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September 15, 2014, 08:59:32 pm
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FORVM`s Classical Numismatics Discussion Board  |  Numismatic and History Discussions  |  Coin Photography, Conservation and Storage (Moderator: bruce61813)  |  Topic: lighting for photo's 0 Members and 1 Guest are viewing this topic. « previous next »
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Carolus Magnus
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« on: November 15, 2004, 08:58:32 pm »

What is the best lighting setup for digital photo's? Mine turn out with a reddish pinkish hue using regular incandesent lighting. I am looking for a natural look to the coins, as they really are not enhanced.

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slokind
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« Reply #1 on: November 15, 2004, 10:15:29 pm »

Make sure your digital camera has White Balance settings!  Look in your Manual.  Once you make the setting as instructed (off white paper or a gray card) in the time and place where you are, no matter what kind or mixture of kinds of light you have, you will get true whites, true neutrals, true metallic colors.
If you are struggling with a K-Mart special, without White Balance settings, take your coin outside in good light, lying on a piece of (e.g.) black velvet or on your own palm or on a pane of glass (preferably ground glass) about 2" above a white surface, and photograph it in good sunlight.  You probably have seen the good color obtained in others' photos with the coin on their own hands.  Of course, it doesn't look very 'professional', but for 'professional' you need the White Balance settings.
Patricia Lawrence
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Numerianus
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« Reply #2 on: November 16, 2004, 02:09:53 am »

The problem is not only with the White Balance. In fact, it is a logical enhancing not much different from that of Photoshop and which imitates the choice of an appropriate material in the traditional process (film, paper). To my taste, the daylight is the best option, especially, if you are not in harry and want to enjoy taking photos and  to get the best one.

Another problem is the background. A smooth silver surface (or luster bronze) acts like a number of tiny mirrors reflecting the blue or gray sky, walls, the shirt of the photograther and so on. Worse of all, they reflect the body of the camera and its interior. This may lead to agly black spots.
I am trying to circumvent this by using the zoom and taking shot in
oblique directions against a suitable background (e.g., a blue sky).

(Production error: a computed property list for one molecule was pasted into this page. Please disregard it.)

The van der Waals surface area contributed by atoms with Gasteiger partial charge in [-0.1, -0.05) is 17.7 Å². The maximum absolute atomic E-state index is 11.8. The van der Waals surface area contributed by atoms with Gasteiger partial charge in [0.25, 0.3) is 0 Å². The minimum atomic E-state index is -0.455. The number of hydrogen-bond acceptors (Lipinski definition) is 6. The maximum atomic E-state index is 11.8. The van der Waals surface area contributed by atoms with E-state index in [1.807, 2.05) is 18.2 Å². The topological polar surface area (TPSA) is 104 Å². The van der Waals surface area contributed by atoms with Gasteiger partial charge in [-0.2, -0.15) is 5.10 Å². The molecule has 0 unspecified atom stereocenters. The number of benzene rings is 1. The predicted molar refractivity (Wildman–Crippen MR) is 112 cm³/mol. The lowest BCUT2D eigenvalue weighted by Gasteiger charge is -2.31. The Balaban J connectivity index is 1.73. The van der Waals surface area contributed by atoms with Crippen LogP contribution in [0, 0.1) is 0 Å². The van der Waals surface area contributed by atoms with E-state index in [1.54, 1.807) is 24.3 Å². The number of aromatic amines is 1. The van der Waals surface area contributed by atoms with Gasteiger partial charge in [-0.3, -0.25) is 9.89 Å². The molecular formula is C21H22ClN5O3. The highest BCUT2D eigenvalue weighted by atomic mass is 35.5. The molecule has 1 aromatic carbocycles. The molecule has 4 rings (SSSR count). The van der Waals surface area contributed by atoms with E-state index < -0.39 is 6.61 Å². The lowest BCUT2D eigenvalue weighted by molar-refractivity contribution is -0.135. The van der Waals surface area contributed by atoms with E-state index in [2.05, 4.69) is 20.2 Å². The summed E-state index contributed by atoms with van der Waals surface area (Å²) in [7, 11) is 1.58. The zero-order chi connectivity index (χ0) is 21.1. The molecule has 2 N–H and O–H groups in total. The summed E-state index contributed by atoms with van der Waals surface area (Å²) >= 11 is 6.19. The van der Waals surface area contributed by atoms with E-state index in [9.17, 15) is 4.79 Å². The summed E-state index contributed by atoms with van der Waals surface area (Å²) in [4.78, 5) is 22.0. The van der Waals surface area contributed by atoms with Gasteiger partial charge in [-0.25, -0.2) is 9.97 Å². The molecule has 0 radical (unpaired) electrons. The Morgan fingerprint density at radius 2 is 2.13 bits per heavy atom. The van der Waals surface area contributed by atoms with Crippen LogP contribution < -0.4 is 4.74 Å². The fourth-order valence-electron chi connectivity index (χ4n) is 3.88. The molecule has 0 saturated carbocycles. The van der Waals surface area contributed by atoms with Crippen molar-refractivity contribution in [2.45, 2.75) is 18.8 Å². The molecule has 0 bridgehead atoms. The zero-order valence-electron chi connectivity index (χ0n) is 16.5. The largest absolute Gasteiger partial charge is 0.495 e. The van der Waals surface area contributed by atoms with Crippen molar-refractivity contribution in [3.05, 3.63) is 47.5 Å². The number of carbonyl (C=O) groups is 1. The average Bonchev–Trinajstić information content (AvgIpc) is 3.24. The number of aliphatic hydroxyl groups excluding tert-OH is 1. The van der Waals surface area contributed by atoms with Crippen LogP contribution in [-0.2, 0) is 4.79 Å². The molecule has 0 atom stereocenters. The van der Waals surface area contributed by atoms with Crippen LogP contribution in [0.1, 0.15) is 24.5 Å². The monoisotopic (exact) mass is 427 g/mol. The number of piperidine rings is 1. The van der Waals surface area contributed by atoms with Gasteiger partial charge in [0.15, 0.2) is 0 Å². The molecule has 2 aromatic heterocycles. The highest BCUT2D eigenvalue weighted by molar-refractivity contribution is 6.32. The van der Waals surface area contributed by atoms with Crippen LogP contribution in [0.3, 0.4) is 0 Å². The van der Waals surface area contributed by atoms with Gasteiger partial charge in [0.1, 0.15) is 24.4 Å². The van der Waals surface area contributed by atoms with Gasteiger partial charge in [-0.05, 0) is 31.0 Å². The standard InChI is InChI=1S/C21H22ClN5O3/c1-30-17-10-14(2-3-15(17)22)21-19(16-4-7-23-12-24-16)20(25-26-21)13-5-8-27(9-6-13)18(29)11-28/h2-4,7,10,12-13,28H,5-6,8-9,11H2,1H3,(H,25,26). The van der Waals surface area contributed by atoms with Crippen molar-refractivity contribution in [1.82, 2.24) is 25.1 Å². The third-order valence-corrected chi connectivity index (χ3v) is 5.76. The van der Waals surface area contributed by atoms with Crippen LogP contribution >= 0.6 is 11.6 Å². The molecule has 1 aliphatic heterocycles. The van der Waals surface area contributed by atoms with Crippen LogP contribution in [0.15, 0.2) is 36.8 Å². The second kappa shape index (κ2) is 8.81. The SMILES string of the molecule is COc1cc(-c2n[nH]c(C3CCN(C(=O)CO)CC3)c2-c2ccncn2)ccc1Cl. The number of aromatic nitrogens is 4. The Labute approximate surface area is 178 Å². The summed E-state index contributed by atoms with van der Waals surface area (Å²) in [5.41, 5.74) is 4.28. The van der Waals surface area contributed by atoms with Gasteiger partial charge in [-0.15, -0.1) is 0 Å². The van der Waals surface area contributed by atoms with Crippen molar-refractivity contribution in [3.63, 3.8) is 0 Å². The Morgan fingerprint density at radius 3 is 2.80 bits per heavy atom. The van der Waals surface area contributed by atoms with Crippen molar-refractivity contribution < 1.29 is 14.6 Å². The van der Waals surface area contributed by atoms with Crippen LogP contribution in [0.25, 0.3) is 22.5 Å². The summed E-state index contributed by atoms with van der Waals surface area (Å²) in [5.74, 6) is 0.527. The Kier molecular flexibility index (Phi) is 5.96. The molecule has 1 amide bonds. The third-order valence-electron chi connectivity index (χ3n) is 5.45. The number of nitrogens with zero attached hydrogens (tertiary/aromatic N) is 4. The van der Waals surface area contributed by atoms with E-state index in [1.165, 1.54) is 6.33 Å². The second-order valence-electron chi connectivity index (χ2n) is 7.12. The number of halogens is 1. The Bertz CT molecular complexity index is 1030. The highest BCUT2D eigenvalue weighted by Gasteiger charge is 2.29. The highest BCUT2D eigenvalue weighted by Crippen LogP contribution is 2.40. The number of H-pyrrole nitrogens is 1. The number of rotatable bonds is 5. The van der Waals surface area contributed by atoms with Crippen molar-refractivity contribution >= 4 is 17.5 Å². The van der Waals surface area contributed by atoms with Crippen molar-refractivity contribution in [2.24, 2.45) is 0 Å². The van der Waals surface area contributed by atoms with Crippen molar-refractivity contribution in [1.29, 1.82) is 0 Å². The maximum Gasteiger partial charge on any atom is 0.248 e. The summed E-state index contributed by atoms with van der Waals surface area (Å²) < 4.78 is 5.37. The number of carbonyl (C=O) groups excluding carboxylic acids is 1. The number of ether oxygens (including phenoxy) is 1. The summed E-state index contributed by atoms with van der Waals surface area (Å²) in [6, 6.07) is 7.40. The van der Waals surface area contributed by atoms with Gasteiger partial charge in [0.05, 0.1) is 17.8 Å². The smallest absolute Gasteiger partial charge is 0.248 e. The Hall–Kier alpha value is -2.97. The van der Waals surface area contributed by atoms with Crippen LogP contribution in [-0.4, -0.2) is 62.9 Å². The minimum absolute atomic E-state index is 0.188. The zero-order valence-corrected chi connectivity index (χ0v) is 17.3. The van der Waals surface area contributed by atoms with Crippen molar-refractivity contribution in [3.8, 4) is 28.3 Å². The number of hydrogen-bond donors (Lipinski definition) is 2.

Unfortunately,  it is not so easy to keep the coin in the focus.
I use the Photoshop enhancing without hesitation (it is like a choice of a contrast paper). You can see some results of my experients on this board;
Of course, my advices are not professional.
A good camera seems to be a necessary condition for success and ...
good coins. I still could not find a solution for medium quality large bronze:
the coins are quite nice in hand but not on photos. Impossible to get satisfactory ones? I do not think so...
 
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UKPete
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« Reply #3 on: December 09, 2004, 04:53:31 pm »

One of the main problems I have come across is that normal house lighting produces a yellow or reddish looking coin pic.

I have purchased a 100 watt "Daylight bulb" (DONT get the lower 40 or 60 watt bulbs)which are found at any good lighting or hobby shop. They give a blueish light which makes the pictures more realistic when produced. They are also better used when cleaning coins as well.

I also use photoshop to make the pictures more "realistic" in colour, not to enhance the pictures but to get the colours more like the natural effect.

I also photograph through a magnifying glass on a stand with my camera on a small desk tripod. This makes the pictures much larger and gives more detail when downloaded onto the PC.

 Wink
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Regards

Peter Rhodes
Lancashire - UK
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FORVM`s Classical Numismatics Discussion Board  |  Numismatic and History Discussions  |  Coin Photography, Conservation and Storage (Moderator: bruce61813)  |  Topic: lighting for photo's « previous next »
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